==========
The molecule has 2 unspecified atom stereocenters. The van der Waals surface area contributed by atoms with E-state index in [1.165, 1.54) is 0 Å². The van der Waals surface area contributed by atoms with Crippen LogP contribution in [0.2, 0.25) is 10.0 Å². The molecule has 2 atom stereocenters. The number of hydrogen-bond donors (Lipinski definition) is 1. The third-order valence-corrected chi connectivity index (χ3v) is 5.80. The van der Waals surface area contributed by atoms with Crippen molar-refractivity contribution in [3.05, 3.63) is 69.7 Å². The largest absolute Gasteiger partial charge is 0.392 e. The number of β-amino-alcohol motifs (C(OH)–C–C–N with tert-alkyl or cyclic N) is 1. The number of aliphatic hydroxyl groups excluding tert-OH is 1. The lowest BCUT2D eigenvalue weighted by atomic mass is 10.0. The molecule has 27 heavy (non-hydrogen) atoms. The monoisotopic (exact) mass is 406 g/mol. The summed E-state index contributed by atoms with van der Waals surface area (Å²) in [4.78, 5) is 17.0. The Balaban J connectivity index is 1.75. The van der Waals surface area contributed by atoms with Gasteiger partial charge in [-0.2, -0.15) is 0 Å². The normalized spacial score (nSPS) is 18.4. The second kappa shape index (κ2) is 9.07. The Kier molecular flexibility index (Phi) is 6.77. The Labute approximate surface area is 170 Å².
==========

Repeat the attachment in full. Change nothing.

The molecule has 2 unspecified atom stereocenters. The van der Waals surface area contributed by atoms with E-state index in [1.165, 1.54) is 0 Å². The van der Waals surface area contributed by atoms with Crippen LogP contribution in [0.2, 0.25) is 10.0 Å². The molecule has 2 atom stereocenters. The number of hydrogen-bond donors (Lipinski definition) is 1. The third-order valence-corrected chi connectivity index (χ3v) is 5.80. The van der Waals surface area contributed by atoms with Crippen molar-refractivity contribution in [3.05, 3.63) is 69.7 Å². The largest absolute Gasteiger partial charge is 0.392 e. The number of β-amino-alcohol motifs (C(OH)–C–C–N with tert-alkyl or cyclic N) is 1. The number of aliphatic hydroxyl groups excluding tert-OH is 1. The lowest BCUT2D eigenvalue weighted by atomic mass is 10.0. The molecule has 27 heavy (non-hydrogen) atoms. The monoisotopic (exact) mass is 406 g/mol. The summed E-state index contributed by atoms with van der Waals surface area (Å²) in [4.78, 5) is 17.0. The Balaban J connectivity index is 1.75. The van der Waals surface area contributed by atoms with Gasteiger partial charge in [-0.2, -0.15) is 0 Å². The normalized spacial score (nSPS) is 18.4. The second kappa shape index (κ2) is 9.07. The Kier molecular flexibility index (Phi) is 6.77. The Labute approximate surface area is 170 Å².